Acute viral hepatitis: the Indian scenario

Nishant Wadhwa*, Sheena Sharma, Sarath Gopalan, Anupam Sibal

*Corresponding author for this work

Research output: Contribution to journalArticlepeer-review


Acute viral hepatitis (AVH) has been known to exist for centuries. New information about the molecular biology and epidemiology of various hepatotropic viruses has given fresh insight into the etiological and clinical spectrum of AVH. Hepatitis virus A, E and B are primarily responsible for causing acute hepatitis in the pediatric population. Hepatitis A virus is the most common cause of AVH among Indian children followed by Hepatitis E virus (HEV). They also constitute the most common cause for fulminant hepatic failure. It is not uncommon to find evidence for more than one viral infection in the same patient. The presence of bleeding, encephalopathy, deranged prothrombin time, high serum bilirubin, low alanine transferase and spontaneous bacterial peritonitis are indicators of poor prognosis. AVH superimposed on pre-existing chronic liver disease usually has an atypical course. In situations where the child has a preexisting hemolytic disorder jaundice is severe and recovery period is delayed. While earlier studies have shown a high HAV seroprevalence in pediatric age group, a declining trend has been noted in recent literature. While the control of HAV infection can largely be achieved by measures aimed at promotion of maintenance of hygiene, vaccination should be given consideration in select circumstances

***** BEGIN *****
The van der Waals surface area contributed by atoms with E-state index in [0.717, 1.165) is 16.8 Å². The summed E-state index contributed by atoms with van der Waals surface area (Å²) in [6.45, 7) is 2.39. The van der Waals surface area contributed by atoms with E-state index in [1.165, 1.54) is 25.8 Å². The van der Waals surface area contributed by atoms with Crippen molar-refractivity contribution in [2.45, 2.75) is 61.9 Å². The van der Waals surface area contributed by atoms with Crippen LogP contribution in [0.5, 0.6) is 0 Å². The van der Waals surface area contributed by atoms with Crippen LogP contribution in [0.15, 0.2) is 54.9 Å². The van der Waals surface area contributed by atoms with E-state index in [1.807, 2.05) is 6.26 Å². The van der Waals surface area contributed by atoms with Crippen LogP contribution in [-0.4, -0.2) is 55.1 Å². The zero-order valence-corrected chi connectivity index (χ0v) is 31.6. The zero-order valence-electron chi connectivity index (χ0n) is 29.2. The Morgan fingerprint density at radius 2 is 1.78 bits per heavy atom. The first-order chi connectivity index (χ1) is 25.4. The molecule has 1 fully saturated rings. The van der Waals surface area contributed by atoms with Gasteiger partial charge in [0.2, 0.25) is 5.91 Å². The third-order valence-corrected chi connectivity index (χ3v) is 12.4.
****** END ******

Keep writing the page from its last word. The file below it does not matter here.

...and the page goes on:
Original languageEnglish
Pages (from-to)S62-S64
Number of pages3
JournalIndian Journal of Pediatrics
Issue numberSupplement 1
Publication statusPublished - 2008
Externally publishedYes


  • Acute viral hepatitis
  • Hepatitis A
  • Fulminant hepatic failure
  • Jaundice


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